Title: Divine Justice
Author: David Baldacci
Baldacci, David (2008). Divine Justice. New York: Grand Central Pub.
PS3552.A446 D58 2008
- Stone, Oliver (Fictitious character)–Fiction.
- Camel Club (Imaginary organization)–Fiction.
- Secret societies–Fiction.
- Intelligence service–Fiction.
- Drug traffic–Fiction.
- Virginia, Southwest–Fiction.
Date Updated: June 23, 2015
Divine Justice is set in Divine, Virginia, the heart of coal mining country. It is an obviously prosperous town but so far off the beaten track that not even the local buses run there. It is a Mayberry town as imagined by Stephen King or Dean Koontz. Although spic and span on the outside, it causes the hairs on the back of one’s neck to rise early on. There are mysterious suicides and deaths, and it is home to a federal supermax prison.
This is the fourth in the Camel Club series of novels that have enjoyed immense popularity. Each novel has asked what secrets the federal government is keeping from citizens? Notice that the question is “is keeping” not “might be keeping.” It is not paranoia if there really are secrets, and any one of us who has served in certain governmental agencies is very well aware that secrets do exist, some benign, some malignant.
This novel opens where Stone Cold ends, just after Oliver Stone has assassinated Carter Gray, head of the CIA, and Roger Simpson, who had raised Stone’s daughter after his wife was murdered. Both men had conspired to ruin Stone’s life and force him underground courtesy of a fake grave at Arlington National Cemetery. It was a righteous kill within the world of the series. He is headed to New Orleans on Amtrak, leaving his friends in the dark as to his destination, when a young man on the train is attacked by three hoodlums. Stone rescues the young man, but they have to leave the train. He accompanies the man to Divine, which at first seems to be a good place to hide.
Unfortunately, he is being tracked by an agent with skills nearly equal to his. Will Joe Knox find Stone? If so, will Knox kill him or turn him over to General Macklin Hayes who has an earlier connection to Stone. Then, there is the town itself. Why is it prosperous? The reason given early on seems reasonable at first blush. Why do the miners drive an hour each way every morning for a methadone fix prior to entering the mines? Why is there a supermax prison in this tiny town and what is the relationship between the warden and the local sheriff? Will his friends be able to track him down?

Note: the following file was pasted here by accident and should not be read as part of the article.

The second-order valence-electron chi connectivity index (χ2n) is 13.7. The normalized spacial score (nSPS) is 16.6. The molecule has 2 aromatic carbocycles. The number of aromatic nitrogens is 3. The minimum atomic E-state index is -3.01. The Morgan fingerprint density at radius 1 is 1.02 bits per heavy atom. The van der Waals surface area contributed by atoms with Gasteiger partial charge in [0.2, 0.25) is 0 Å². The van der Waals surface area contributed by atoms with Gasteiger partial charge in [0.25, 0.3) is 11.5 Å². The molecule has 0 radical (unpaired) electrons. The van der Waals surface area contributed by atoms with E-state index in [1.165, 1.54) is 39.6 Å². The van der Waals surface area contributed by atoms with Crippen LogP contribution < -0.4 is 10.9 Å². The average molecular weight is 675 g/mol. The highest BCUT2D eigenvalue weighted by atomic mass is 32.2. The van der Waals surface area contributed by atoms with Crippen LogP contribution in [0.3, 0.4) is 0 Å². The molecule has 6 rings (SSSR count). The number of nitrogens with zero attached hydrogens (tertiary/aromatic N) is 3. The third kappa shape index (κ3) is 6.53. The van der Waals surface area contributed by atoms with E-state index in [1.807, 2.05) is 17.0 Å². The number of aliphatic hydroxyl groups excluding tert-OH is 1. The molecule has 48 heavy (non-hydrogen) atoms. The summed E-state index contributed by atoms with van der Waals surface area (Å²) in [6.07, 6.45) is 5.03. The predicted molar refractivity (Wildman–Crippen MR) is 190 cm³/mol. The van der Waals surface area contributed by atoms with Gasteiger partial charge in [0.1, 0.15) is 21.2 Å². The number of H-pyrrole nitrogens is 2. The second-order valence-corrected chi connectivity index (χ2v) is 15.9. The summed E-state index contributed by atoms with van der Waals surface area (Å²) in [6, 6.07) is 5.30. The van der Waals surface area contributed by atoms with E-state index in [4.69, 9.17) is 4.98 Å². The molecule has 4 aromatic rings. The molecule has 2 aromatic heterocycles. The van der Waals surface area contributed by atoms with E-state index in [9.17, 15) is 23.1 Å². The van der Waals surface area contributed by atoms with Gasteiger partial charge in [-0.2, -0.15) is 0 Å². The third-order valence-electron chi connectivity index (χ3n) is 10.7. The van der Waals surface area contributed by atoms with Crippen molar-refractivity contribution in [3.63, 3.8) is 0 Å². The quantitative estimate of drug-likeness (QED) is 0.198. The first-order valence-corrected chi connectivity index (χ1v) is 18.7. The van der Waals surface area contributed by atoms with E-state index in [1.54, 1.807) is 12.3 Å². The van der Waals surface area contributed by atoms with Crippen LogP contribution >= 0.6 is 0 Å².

All these questions are resolved in a realistic and thrilling conclusion. Additionally, Divine Justice seems to resolve many of the issues raised in the series in such a way that we may have seen the last of Oliver Stone/John Carr and his friends. We shall miss them.
At a recent book signing, Baldacci indicated that he likes to entertain and inform in his fiction. He writes about what he wants to know, and he “hopes the passion comes through.” That is certainly the case in this novel. It truly is a page turner as Baldacci skillfully interweaves the multiple plot lines and characters. Asked about the number of lawyers writing fiction these days, Baldacci said that some of the best fiction he ever wrote was as a lawyer. He went on to compare lawyers and writers since both must research and write persuasively within ethical considerations. At the end of the day, it is important to know the details. Again, Divine Justice excels in keeping straight the details of this story and the details of the back story of Stone/Carr.
Baldacci has reached such stature within the security community that agencies come to him asking for various scenarios—blowing up the Super Bowl, for example. Despite that level of “importance” he is still able to tell stories on himself. While in law school he began writing short stories and screenplays, but was not particularly adept at the latter. A friend came to him for help on a screenplay. Baldacci told him it “sucked.” The jokes were sophomoric, the humor too scatological. The friend persevered without him and today we have the Austin Powers movies.
Baldacci, a graduate of the University of Virginia School of Law, has written 17 novels and 3 children’s books. He is active in a number of charities, including the Wish You Well Foundation that he and his wife created to support and promote family literacy. He and his wife live in Virginia.
Finished Reading: September 15, 2014